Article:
Contact me to see what antique frames are available for your custom portrait and learn about the commission process on the Commissions page.
Finishing up my latest Monthly Miniature of Olwyn Marsden, I thought it would be fun to see a portrait I painted of her when she was little, along with portrait paintings of her parents and don’t forget the dog! Nippy has sadly passed, but his joy of car-rides lives on. All of these paintings are in the Marsden collection. Go to Tim Marsden’s website to see his artwork.
Transfiguration 20, Mother & Daughter
oil on rotating copper panels (double sided painting)
7.5″ x 5″ x 3.5″ (framed)
oil on rotating copper panels (double sided painting)
7.5″ x 5″ x 3.5″ (framed)
Nippy, Oil on aluminum, 5 1/4″ x 9 1/2″
The portrait paintings of Tim, Sandy and Olwyn are from a series of interactive paintings. The viewer can spin a small knob at the underside of the shadowbox frame and spin the image to view another painting on the other side. You can see more of these paintings in my interactive painting gallery.
The portrait of Nippy was a finalist in the 2016 ARC Salon Competition.
When I first started painting pet portraits, I never imagined I would paint so many in memoriam. It’s a hard thing to explain why a painting should feel more significant than, say, the photo it’s based on, but I think it’s the care put into making it. I love that all the smiling dogs and bright eyed cats that I’ve painted will be just as happy and alert in their portraits for hundreds of years to come. They will not only bring a moment of joy to their much loved companion, but also to countless generations of viewers after all of us are gone. It’s an honor to make these paintings.
Hicks was one such special dog. I painted his portrait for Megan, whose husband was very close to Hicks. Our time with our pets is brief, but the love we experience is profound. We dread the moment of loss almost from the first, and it is always too soon. I know how it feels to lose a dog so well loved, and I think that is why I never get tired of painting memorial pet portraits.
I have a little portrait of Buster, my favorite companion who I lost six years go, hanging where I can see him every day. His portrait honors our connection and keeps his memory warm in my heart. It also gives me occasion to talk about him more, and tell stories of special memories. Painting it and having it helped me turn my grief at his passing into a celebration of our friendship. If you are considering a similar gift for yourself or a loved one, let me personally encourage you. If you have any questions about it, you may read my Commissions page or reach out to me directly.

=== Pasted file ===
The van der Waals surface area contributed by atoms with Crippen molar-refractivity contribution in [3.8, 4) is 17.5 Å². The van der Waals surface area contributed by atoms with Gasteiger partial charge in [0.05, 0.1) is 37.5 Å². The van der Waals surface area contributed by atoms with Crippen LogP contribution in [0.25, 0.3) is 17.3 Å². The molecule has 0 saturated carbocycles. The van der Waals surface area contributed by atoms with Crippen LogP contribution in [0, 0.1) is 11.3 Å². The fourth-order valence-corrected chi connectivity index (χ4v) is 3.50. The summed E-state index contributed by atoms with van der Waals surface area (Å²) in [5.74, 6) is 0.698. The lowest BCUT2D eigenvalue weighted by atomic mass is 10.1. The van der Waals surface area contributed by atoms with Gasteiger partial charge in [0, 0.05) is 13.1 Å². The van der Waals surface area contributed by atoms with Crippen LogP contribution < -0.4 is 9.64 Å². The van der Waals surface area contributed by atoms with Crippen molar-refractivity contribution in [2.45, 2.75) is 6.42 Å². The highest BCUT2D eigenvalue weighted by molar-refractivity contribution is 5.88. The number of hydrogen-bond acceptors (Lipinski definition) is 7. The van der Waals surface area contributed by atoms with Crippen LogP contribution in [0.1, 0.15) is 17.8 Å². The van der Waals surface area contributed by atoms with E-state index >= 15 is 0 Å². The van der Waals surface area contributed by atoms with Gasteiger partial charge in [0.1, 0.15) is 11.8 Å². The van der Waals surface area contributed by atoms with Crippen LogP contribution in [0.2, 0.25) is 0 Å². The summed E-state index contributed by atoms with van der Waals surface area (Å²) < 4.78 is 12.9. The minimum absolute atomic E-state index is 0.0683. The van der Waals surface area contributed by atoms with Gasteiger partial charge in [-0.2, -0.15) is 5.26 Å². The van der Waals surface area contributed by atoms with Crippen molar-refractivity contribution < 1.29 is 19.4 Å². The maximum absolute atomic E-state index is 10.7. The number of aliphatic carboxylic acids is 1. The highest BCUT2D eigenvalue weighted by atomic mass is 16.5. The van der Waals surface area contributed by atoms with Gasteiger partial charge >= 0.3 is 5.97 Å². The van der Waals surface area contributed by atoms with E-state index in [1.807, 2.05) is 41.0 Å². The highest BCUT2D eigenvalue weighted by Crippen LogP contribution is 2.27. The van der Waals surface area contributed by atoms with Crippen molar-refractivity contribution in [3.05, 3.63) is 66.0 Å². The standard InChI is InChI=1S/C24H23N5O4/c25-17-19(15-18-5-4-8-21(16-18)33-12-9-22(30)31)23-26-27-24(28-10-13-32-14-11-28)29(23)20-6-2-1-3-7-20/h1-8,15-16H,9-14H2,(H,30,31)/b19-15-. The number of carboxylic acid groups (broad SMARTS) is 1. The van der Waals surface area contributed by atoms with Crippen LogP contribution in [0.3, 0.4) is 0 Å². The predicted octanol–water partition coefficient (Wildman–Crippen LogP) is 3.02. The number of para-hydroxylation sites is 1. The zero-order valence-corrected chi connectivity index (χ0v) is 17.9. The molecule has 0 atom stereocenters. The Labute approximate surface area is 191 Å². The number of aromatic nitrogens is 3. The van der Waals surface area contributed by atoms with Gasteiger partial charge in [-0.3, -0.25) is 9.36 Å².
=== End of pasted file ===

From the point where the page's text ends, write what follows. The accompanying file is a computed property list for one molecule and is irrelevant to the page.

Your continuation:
Oh my gosh. It’s amazing!! I have tears in my eyes writing this. My husband loved it. It is so beautiful. I can’t thank you enough.
Henry at his new home
My latest french bulldog portrait painting traveled across the country and has arrived in his new home.
I’d been looking forward to working on Henry’s portrait and it went almost too quickly! The wait list for one of my painting is currently about eight months. Though it seems like a long time, the anticipation is part of the fun both for clients receiving the paintings and for me to get working on them. What better way to spend your day than to look at that cute little face? I already miss him in the studio.
I found three miniature antique plaster frames and they are to be used for the portraits of two dogs (Oliver and Henry) and a cat (Corinna). For my pet portraits, I mostly work from photos taken by my clients, so I can take commissions from just about anywhere in the world. These three little paintings will split ways and make their independent journeys to California, Pennsylvania and Virginia. If you’re interested in a portrait of your own, please visit my Commissions page to learn about the process or contact me to get started today.
oil on aluminum
2.25″ x 2.25″
Just received my portrait of Henri. It’s so small and so perfect! I love it.
Thank you again, Rebecca
Portrait painting of Robbie in progress
Henry (left) and Corinna (right) miniature paintings in progress
I’m very excited to start off the year with three new commissions